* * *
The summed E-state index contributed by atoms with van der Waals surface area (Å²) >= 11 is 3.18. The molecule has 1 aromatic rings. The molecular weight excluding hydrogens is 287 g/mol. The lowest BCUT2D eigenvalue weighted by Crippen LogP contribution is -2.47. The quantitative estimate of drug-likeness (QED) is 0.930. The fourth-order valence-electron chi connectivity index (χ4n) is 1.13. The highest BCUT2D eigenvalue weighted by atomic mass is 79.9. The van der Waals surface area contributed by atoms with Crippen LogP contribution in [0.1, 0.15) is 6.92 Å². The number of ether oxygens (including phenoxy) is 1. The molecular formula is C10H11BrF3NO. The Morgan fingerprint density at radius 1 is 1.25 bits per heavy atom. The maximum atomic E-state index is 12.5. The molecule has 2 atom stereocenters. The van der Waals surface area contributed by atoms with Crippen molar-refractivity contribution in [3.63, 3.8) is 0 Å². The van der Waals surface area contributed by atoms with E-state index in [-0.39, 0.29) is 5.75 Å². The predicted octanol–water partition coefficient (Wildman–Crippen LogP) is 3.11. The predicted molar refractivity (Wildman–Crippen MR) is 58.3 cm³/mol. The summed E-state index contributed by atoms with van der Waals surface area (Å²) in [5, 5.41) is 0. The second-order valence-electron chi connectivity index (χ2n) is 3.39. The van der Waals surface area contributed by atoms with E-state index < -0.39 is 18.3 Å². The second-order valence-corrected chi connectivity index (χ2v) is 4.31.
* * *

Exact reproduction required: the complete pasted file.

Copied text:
The summed E-state index contributed by atoms with van der Waals surface area (Å²) >= 11 is 3.18. The molecule has 1 aromatic rings. The molecular weight excluding hydrogens is 287 g/mol. The lowest BCUT2D eigenvalue weighted by Crippen LogP contribution is -2.47. The quantitative estimate of drug-likeness (QED) is 0.930. The fourth-order valence-electron chi connectivity index (χ4n) is 1.13. The highest BCUT2D eigenvalue weighted by atomic mass is 79.9. The van der Waals surface area contributed by atoms with Crippen LogP contribution in [0.1, 0.15) is 6.92 Å². The number of ether oxygens (including phenoxy) is 1. The molecular formula is C10H11BrF3NO. The Morgan fingerprint density at radius 1 is 1.25 bits per heavy atom. The maximum atomic E-state index is 12.5. The molecule has 2 atom stereocenters. The van der Waals surface area contributed by atoms with Crippen molar-refractivity contribution in [3.63, 3.8) is 0 Å². The van der Waals surface area contributed by atoms with E-state index in [-0.39, 0.29) is 5.75 Å². The predicted octanol–water partition coefficient (Wildman–Crippen LogP) is 3.11. The predicted molar refractivity (Wildman–Crippen MR) is 58.3 cm³/mol. The summed E-state index contributed by atoms with van der Waals surface area (Å²) in [5, 5.41) is 0. The second-order valence-electron chi connectivity index (χ2n) is 3.39. The van der Waals surface area contributed by atoms with E-state index < -0.39 is 18.3 Å². The second-order valence-corrected chi connectivity index (χ2v) is 4.31.